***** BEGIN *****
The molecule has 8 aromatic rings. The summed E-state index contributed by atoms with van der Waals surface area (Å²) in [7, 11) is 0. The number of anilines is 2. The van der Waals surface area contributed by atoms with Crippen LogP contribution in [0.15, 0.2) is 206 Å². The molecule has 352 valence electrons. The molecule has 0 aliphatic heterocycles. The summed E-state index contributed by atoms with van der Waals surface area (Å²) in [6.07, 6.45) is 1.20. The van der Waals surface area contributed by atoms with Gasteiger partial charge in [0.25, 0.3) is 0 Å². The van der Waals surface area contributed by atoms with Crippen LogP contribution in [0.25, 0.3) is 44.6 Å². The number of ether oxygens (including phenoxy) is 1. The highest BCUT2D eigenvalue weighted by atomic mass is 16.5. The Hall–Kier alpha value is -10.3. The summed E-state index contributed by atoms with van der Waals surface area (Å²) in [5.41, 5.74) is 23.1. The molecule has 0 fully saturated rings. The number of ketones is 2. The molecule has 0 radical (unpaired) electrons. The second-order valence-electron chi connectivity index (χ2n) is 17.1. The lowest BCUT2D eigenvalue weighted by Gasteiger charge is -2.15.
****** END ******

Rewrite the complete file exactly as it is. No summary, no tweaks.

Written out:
The molecule has 8 aromatic rings. The summed E-state index contributed by atoms with van der Waals surface area (Å²) in [7, 11) is 0. The number of anilines is 2. The van der Waals surface area contributed by atoms with Crippen LogP contribution in [0.15, 0.2) is 206 Å². The molecule has 352 valence electrons. The molecule has 0 aliphatic heterocycles. The summed E-state index contributed by atoms with van der Waals surface area (Å²) in [6.07, 6.45) is 1.20. The van der Waals surface area contributed by atoms with Gasteiger partial charge in [0.25, 0.3) is 0 Å². The van der Waals surface area contributed by atoms with Crippen LogP contribution in [0.25, 0.3) is 44.6 Å². The number of ether oxygens (including phenoxy) is 1. The highest BCUT2D eigenvalue weighted by atomic mass is 16.5. The Hall–Kier alpha value is -10.3. The summed E-state index contributed by atoms with van der Waals surface area (Å²) in [5.41, 5.74) is 23.1. The molecule has 0 fully saturated rings. The number of ketones is 2. The molecule has 0 radical (unpaired) electrons. The second-order valence-electron chi connectivity index (χ2n) is 17.1. The lowest BCUT2D eigenvalue weighted by Gasteiger charge is -2.15.